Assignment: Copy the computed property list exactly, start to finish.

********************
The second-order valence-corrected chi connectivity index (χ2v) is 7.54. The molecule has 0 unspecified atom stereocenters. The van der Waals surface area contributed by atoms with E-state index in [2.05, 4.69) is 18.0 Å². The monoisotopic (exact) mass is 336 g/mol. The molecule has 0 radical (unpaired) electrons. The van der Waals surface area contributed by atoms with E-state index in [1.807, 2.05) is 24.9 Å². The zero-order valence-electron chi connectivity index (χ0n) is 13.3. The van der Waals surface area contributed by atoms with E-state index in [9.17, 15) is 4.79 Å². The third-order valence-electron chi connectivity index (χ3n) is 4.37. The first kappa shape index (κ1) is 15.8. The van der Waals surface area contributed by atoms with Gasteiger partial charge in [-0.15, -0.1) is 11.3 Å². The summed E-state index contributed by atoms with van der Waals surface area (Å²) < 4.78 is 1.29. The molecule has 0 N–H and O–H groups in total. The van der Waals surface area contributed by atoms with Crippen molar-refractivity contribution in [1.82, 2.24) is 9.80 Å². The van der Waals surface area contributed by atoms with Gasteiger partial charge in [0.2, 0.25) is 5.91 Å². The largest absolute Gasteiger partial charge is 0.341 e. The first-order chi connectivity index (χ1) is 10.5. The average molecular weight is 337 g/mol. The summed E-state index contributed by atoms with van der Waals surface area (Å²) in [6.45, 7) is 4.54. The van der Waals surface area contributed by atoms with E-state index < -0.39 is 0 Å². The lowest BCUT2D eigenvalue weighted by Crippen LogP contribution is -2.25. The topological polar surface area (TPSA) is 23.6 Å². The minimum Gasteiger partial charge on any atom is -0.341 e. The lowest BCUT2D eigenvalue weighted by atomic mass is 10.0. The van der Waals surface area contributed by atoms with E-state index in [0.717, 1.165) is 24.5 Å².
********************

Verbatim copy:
The second-order valence-corrected chi connectivity index (χ2v) is 7.54. The molecule has 0 unspecified atom stereocenters. The van der Waals surface area contributed by atoms with E-state index in [2.05, 4.69) is 18.0 Å². The monoisotopic (exact) mass is 336 g/mol. The molecule has 0 radical (unpaired) electrons. The van der Waals surface area contributed by atoms with E-state index in [1.807, 2.05) is 24.9 Å². The zero-order valence-electron chi connectivity index (χ0n) is 13.3. The van der Waals surface area contributed by atoms with E-state index in [9.17, 15) is 4.79 Å². The third-order valence-electron chi connectivity index (χ3n) is 4.37. The first kappa shape index (κ1) is 15.8. The van der Waals surface area contributed by atoms with Gasteiger partial charge in [-0.15, -0.1) is 11.3 Å². The summed E-state index contributed by atoms with van der Waals surface area (Å²) < 4.78 is 1.29. The molecule has 0 N–H and O–H groups in total. The van der Waals surface area contributed by atoms with Crippen molar-refractivity contribution in [1.82, 2.24) is 9.80 Å². The van der Waals surface area contributed by atoms with Gasteiger partial charge in [0.2, 0.25) is 5.91 Å². The largest absolute Gasteiger partial charge is 0.341 e. The first-order chi connectivity index (χ1) is 10.5. The average molecular weight is 337 g/mol. The summed E-state index contributed by atoms with van der Waals surface area (Å²) in [6.45, 7) is 4.54. The van der Waals surface area contributed by atoms with E-state index < -0.39 is 0 Å². The lowest BCUT2D eigenvalue weighted by Crippen LogP contribution is -2.25. The topological polar surface area (TPSA) is 23.6 Å². The minimum Gasteiger partial charge on any atom is -0.341 e. The lowest BCUT2D eigenvalue weighted by atomic mass is 10.0. The van der Waals surface area contributed by atoms with E-state index in [0.717, 1.165) is 24.5 Å².